GoldRaccoon is the iOS component to connect to a FTP service and do the following:
- Download a file
- Upload a file
- Delete a file
- Create a directory
- Delete a directory
- List a directory
Why another Raccoon?
First, because the humanity needs it.
This project started on 29/06/2013 for the Objective-C Hackathon (http://objectivechackathon.appspot.com/).
GoldRaccoon aims to be an evolution of BlackRaccoon (which is an evolution of WhiteRaccoon), maybe the best (or at least one of the few) third-party component out there for handling FTP operations on iOS.
I forked the public repo of BlackRaccooon in May 2013 and added some improvements that have been merged into master to BlackRaccoon. Even though BlackRaccoon does what it says, I prefer to clean it a little and use a different and more extensible code structure.
- Done some deep refactoring for the bloating of the previous code;
- Added missing (and reasonable) code conventions;
- Added GRRequestsManager to manage all the different kind of requests using a FIFO queue;
- Added a demo project.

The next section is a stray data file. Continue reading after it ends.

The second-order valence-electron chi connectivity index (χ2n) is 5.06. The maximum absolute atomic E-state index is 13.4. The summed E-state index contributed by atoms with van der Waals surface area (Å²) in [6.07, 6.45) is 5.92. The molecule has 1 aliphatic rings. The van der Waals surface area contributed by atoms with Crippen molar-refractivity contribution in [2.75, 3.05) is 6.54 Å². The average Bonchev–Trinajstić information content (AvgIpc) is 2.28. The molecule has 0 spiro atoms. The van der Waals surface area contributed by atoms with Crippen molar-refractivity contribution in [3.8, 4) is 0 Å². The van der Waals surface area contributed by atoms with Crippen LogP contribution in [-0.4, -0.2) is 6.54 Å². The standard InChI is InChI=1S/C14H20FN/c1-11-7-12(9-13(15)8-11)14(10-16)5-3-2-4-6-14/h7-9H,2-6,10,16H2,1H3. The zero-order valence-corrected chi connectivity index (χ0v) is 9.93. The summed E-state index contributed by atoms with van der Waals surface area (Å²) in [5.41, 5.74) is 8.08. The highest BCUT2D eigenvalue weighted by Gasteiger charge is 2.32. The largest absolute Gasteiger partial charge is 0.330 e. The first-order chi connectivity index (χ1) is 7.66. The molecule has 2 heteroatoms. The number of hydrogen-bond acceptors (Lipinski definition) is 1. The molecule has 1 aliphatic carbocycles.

If you'd like to include this component as a pod using CocoaPods, just add the following line to your Podfile:
- copy Sources folder into your project
- add CFNetwork framework
GRRequestsManager.hin your class
- add a property for the manager
@property (nonatomic, strong) GRRequestsManager *requestsManager;
- setup the manager somewhere (with hostname, username and password)
self.requestsManager = [[GRRequestsManager alloc] initWithHostname:<hostname> user:<username> password:<password>];
- optionally make your class conform to
GRRequestsManagerDelegate, implement the delegate methods (basically success, failure and progress callbacks) and set your instance of this class as delegate for the manager
self.requestsManager.delegate = self;
- add the requests to the manager using the following methods:
addRequestForListDirectoryAtPath: addRequestForCreateDirectoryAtPath: addRequestForDeleteFileAtPath: addRequestForDeleteDirectoryAtPath: addRequestForDownloadFileAtRemotePath:toLocalPath: addRequestForUploadFileAtLocalPath:toRemotePath:
- start the manager
While we know that FTP is going obsolete more and more every day, we also ackowledge the fact that legacy technologies are always gonna stick around for longer than desired.